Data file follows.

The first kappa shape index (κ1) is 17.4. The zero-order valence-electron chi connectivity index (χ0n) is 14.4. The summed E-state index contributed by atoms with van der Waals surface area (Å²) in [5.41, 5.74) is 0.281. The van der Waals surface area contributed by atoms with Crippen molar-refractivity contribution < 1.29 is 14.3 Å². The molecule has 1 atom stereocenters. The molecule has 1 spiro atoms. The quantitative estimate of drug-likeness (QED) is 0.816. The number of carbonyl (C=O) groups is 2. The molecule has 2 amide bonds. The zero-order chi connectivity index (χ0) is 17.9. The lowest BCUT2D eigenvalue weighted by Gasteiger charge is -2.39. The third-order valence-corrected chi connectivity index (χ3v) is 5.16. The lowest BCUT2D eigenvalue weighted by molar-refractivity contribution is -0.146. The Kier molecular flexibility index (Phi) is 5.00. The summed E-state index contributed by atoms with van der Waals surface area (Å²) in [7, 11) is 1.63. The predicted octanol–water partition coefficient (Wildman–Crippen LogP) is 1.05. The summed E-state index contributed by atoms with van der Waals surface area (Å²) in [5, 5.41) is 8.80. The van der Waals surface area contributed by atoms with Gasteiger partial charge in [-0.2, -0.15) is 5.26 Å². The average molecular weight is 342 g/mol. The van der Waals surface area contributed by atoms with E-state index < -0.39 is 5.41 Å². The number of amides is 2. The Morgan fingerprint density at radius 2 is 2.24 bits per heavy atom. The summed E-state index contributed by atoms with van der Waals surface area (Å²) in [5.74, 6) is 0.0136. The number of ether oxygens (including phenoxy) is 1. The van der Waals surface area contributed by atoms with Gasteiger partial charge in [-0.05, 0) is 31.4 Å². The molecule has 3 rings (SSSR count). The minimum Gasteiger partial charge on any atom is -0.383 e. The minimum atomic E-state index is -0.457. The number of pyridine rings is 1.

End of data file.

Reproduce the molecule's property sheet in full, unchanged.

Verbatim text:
The first kappa shape index (κ1) is 17.4. The zero-order valence-electron chi connectivity index (χ0n) is 14.4. The summed E-state index contributed by atoms with van der Waals surface area (Å²) in [5.41, 5.74) is 0.281. The van der Waals surface area contributed by atoms with Crippen molar-refractivity contribution < 1.29 is 14.3 Å². The molecule has 1 atom stereocenters. The molecule has 1 spiro atoms. The quantitative estimate of drug-likeness (QED) is 0.816. The number of carbonyl (C=O) groups is 2. The molecule has 2 amide bonds. The zero-order chi connectivity index (χ0) is 17.9. The lowest BCUT2D eigenvalue weighted by Gasteiger charge is -2.39. The third-order valence-corrected chi connectivity index (χ3v) is 5.16. The lowest BCUT2D eigenvalue weighted by molar-refractivity contribution is -0.146. The Kier molecular flexibility index (Phi) is 5.00. The summed E-state index contributed by atoms with van der Waals surface area (Å²) in [7, 11) is 1.63. The predicted octanol–water partition coefficient (Wildman–Crippen LogP) is 1.05. The summed E-state index contributed by atoms with van der Waals surface area (Å²) in [5, 5.41) is 8.80. The van der Waals surface area contributed by atoms with Gasteiger partial charge in [-0.2, -0.15) is 5.26 Å². The average molecular weight is 342 g/mol. The van der Waals surface area contributed by atoms with E-state index < -0.39 is 5.41 Å². The number of amides is 2. The Morgan fingerprint density at radius 2 is 2.24 bits per heavy atom. The summed E-state index contributed by atoms with van der Waals surface area (Å²) in [5.74, 6) is 0.0136. The number of ether oxygens (including phenoxy) is 1. The van der Waals surface area contributed by atoms with Gasteiger partial charge in [-0.05, 0) is 31.4 Å². The molecule has 3 rings (SSSR count). The minimum Gasteiger partial charge on any atom is -0.383 e. The minimum atomic E-state index is -0.457. The number of pyridine rings is 1.